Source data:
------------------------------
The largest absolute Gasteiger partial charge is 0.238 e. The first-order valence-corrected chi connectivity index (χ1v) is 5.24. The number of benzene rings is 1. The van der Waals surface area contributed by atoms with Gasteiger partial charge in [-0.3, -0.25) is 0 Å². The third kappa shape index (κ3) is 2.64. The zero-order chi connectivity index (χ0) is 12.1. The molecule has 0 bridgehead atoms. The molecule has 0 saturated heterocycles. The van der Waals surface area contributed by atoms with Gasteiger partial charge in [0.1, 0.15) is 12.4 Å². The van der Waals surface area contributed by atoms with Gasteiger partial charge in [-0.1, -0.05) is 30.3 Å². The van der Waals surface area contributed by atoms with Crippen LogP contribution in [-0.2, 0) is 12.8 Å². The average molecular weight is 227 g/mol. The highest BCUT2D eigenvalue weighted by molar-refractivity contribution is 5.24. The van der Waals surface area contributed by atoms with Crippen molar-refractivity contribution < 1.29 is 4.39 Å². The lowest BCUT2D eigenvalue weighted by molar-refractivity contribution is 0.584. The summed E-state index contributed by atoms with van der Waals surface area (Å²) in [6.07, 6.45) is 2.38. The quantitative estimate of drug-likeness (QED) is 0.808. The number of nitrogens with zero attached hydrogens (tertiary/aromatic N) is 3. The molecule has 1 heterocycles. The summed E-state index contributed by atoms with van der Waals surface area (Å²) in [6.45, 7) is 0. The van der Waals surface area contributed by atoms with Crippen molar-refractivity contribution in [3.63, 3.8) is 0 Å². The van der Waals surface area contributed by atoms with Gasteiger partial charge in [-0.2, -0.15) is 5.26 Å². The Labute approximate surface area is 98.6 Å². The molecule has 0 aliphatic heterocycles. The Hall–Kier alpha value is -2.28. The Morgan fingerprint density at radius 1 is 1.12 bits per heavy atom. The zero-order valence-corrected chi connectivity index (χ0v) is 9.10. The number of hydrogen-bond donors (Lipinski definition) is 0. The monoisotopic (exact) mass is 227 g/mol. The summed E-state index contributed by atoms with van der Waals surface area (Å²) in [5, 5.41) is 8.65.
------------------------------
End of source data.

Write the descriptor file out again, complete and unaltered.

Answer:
The largest absolute Gasteiger partial charge is 0.238 e. The first-order valence-corrected chi connectivity index (χ1v) is 5.24. The number of benzene rings is 1. The van der Waals surface area contributed by atoms with Gasteiger partial charge in [-0.3, -0.25) is 0 Å². The third kappa shape index (κ3) is 2.64. The zero-order chi connectivity index (χ0) is 12.1. The molecule has 0 bridgehead atoms. The molecule has 0 saturated heterocycles. The van der Waals surface area contributed by atoms with Gasteiger partial charge in [0.1, 0.15) is 12.4 Å². The van der Waals surface area contributed by atoms with Gasteiger partial charge in [-0.1, -0.05) is 30.3 Å². The van der Waals surface area contributed by atoms with Crippen LogP contribution in [-0.2, 0) is 12.8 Å². The average molecular weight is 227 g/mol. The highest BCUT2D eigenvalue weighted by molar-refractivity contribution is 5.24. The van der Waals surface area contributed by atoms with Crippen molar-refractivity contribution < 1.29 is 4.39 Å². The lowest BCUT2D eigenvalue weighted by molar-refractivity contribution is 0.584. The summed E-state index contributed by atoms with van der Waals surface area (Å²) in [6.07, 6.45) is 2.38. The quantitative estimate of drug-likeness (QED) is 0.808. The number of nitrogens with zero attached hydrogens (tertiary/aromatic N) is 3. The molecule has 1 heterocycles. The summed E-state index contributed by atoms with van der Waals surface area (Å²) in [6.45, 7) is 0. The van der Waals surface area contributed by atoms with Crippen molar-refractivity contribution in [3.63, 3.8) is 0 Å². The van der Waals surface area contributed by atoms with Gasteiger partial charge in [-0.2, -0.15) is 5.26 Å². The Labute approximate surface area is 98.6 Å². The molecule has 0 aliphatic heterocycles. The Hall–Kier alpha value is -2.28. The Morgan fingerprint density at radius 1 is 1.12 bits per heavy atom. The zero-order valence-corrected chi connectivity index (χ0v) is 9.10. The number of hydrogen-bond donors (Lipinski definition) is 0. The monoisotopic (exact) mass is 227 g/mol. The summed E-state index contributed by atoms with van der Waals surface area (Å²) in [5, 5.41) is 8.65.